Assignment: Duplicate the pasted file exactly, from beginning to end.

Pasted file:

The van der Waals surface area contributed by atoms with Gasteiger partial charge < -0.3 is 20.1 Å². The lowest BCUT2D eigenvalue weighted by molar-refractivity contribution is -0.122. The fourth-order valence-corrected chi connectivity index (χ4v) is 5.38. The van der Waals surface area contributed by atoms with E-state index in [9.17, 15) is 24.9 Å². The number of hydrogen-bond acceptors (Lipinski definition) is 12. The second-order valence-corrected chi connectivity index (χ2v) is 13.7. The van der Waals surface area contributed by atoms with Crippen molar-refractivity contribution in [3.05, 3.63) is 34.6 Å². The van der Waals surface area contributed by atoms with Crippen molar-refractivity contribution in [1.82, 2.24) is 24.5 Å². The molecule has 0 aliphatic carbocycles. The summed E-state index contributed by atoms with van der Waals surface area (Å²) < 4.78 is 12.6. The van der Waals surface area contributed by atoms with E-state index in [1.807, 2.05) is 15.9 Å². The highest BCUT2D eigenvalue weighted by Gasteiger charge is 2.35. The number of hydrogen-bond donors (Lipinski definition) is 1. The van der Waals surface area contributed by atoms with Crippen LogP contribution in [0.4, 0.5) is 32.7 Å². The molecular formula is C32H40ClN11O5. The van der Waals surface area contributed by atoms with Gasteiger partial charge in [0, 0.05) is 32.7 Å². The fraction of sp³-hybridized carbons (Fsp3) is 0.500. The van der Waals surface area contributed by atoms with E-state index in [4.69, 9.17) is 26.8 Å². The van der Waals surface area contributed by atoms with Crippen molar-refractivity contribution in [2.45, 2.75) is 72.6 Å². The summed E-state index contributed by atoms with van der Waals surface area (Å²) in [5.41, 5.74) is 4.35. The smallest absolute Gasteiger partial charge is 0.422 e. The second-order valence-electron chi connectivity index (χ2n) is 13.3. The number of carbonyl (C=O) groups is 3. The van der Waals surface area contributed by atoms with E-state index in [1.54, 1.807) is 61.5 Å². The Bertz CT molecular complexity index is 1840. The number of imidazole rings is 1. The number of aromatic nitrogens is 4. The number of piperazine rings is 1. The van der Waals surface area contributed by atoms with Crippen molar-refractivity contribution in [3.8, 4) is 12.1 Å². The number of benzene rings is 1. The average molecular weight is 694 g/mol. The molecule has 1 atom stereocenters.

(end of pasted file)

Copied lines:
The van der Waals surface area contributed by atoms with Gasteiger partial charge < -0.3 is 20.1 Å². The lowest BCUT2D eigenvalue weighted by molar-refractivity contribution is -0.122. The fourth-order valence-corrected chi connectivity index (χ4v) is 5.38. The van der Waals surface area contributed by atoms with E-state index in [9.17, 15) is 24.9 Å². The number of hydrogen-bond acceptors (Lipinski definition) is 12. The second-order valence-corrected chi connectivity index (χ2v) is 13.7. The van der Waals surface area contributed by atoms with Crippen molar-refractivity contribution in [3.05, 3.63) is 34.6 Å². The van der Waals surface area contributed by atoms with Crippen molar-refractivity contribution in [1.82, 2.24) is 24.5 Å². The molecule has 0 aliphatic carbocycles. The summed E-state index contributed by atoms with van der Waals surface area (Å²) < 4.78 is 12.6. The van der Waals surface area contributed by atoms with E-state index in [1.807, 2.05) is 15.9 Å². The highest BCUT2D eigenvalue weighted by Gasteiger charge is 2.35. The number of hydrogen-bond donors (Lipinski definition) is 1. The van der Waals surface area contributed by atoms with Crippen LogP contribution in [0.4, 0.5) is 32.7 Å². The molecular formula is C32H40ClN11O5. The van der Waals surface area contributed by atoms with Gasteiger partial charge in [0, 0.05) is 32.7 Å². The fraction of sp³-hybridized carbons (Fsp3) is 0.500. The van der Waals surface area contributed by atoms with E-state index in [4.69, 9.17) is 26.8 Å². The van der Waals surface area contributed by atoms with Crippen molar-refractivity contribution in [2.45, 2.75) is 72.6 Å². The summed E-state index contributed by atoms with van der Waals surface area (Å²) in [5.41, 5.74) is 4.35. The smallest absolute Gasteiger partial charge is 0.422 e. The second-order valence-electron chi connectivity index (χ2n) is 13.3. The number of carbonyl (C=O) groups is 3. The van der Waals surface area contributed by atoms with E-state index in [1.54, 1.807) is 61.5 Å². The Bertz CT molecular complexity index is 1840. The number of imidazole rings is 1. The number of aromatic nitrogens is 4. The number of piperazine rings is 1. The van der Waals surface area contributed by atoms with Crippen molar-refractivity contribution in [3.8, 4) is 12.1 Å². The number of benzene rings is 1. The average molecular weight is 694 g/mol. The molecule has 1 atom stereocenters.